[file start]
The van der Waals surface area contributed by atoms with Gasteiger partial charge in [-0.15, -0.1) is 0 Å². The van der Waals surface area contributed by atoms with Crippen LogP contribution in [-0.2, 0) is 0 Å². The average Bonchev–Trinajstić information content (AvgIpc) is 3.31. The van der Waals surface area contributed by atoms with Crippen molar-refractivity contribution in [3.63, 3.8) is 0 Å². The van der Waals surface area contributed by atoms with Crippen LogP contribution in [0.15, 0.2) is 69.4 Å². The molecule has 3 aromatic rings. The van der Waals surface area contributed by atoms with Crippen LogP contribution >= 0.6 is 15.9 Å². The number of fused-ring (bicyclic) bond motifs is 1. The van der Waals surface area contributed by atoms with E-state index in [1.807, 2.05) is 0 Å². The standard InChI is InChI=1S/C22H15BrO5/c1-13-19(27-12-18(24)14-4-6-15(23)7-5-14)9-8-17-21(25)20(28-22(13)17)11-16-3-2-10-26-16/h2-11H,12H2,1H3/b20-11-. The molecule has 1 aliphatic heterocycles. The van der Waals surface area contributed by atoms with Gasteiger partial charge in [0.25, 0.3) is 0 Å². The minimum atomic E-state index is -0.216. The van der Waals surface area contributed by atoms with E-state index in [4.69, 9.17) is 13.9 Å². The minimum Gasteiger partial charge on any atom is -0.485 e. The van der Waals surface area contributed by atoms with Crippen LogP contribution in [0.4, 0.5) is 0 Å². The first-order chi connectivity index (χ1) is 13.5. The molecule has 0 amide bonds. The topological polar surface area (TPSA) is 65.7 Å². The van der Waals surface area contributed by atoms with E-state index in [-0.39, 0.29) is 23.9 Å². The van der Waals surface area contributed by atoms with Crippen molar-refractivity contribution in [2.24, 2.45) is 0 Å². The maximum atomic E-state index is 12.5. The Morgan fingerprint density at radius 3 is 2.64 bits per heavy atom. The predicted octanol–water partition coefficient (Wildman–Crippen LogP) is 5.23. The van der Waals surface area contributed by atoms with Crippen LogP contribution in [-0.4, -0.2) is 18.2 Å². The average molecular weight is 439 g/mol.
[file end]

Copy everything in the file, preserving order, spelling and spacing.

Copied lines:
The van der Waals surface area contributed by atoms with Gasteiger partial charge in [-0.15, -0.1) is 0 Å². The van der Waals surface area contributed by atoms with Crippen LogP contribution in [-0.2, 0) is 0 Å². The average Bonchev–Trinajstić information content (AvgIpc) is 3.31. The van der Waals surface area contributed by atoms with Crippen molar-refractivity contribution in [3.63, 3.8) is 0 Å². The van der Waals surface area contributed by atoms with Crippen LogP contribution in [0.15, 0.2) is 69.4 Å². The molecule has 3 aromatic rings. The van der Waals surface area contributed by atoms with Crippen LogP contribution >= 0.6 is 15.9 Å². The number of fused-ring (bicyclic) bond motifs is 1. The van der Waals surface area contributed by atoms with E-state index in [1.807, 2.05) is 0 Å². The standard InChI is InChI=1S/C22H15BrO5/c1-13-19(27-12-18(24)14-4-6-15(23)7-5-14)9-8-17-21(25)20(28-22(13)17)11-16-3-2-10-26-16/h2-11H,12H2,1H3/b20-11-. The molecule has 1 aliphatic heterocycles. The van der Waals surface area contributed by atoms with Gasteiger partial charge in [0.25, 0.3) is 0 Å². The minimum atomic E-state index is -0.216. The van der Waals surface area contributed by atoms with E-state index in [4.69, 9.17) is 13.9 Å². The minimum Gasteiger partial charge on any atom is -0.485 e. The van der Waals surface area contributed by atoms with Crippen LogP contribution in [0.4, 0.5) is 0 Å². The first-order chi connectivity index (χ1) is 13.5. The molecule has 0 amide bonds. The topological polar surface area (TPSA) is 65.7 Å². The van der Waals surface area contributed by atoms with E-state index in [-0.39, 0.29) is 23.9 Å². The van der Waals surface area contributed by atoms with Crippen molar-refractivity contribution in [2.24, 2.45) is 0 Å². The maximum atomic E-state index is 12.5. The Morgan fingerprint density at radius 3 is 2.64 bits per heavy atom. The predicted octanol–water partition coefficient (Wildman–Crippen LogP) is 5.23. The van der Waals surface area contributed by atoms with Crippen LogP contribution in [-0.4, -0.2) is 18.2 Å². The average molecular weight is 439 g/mol.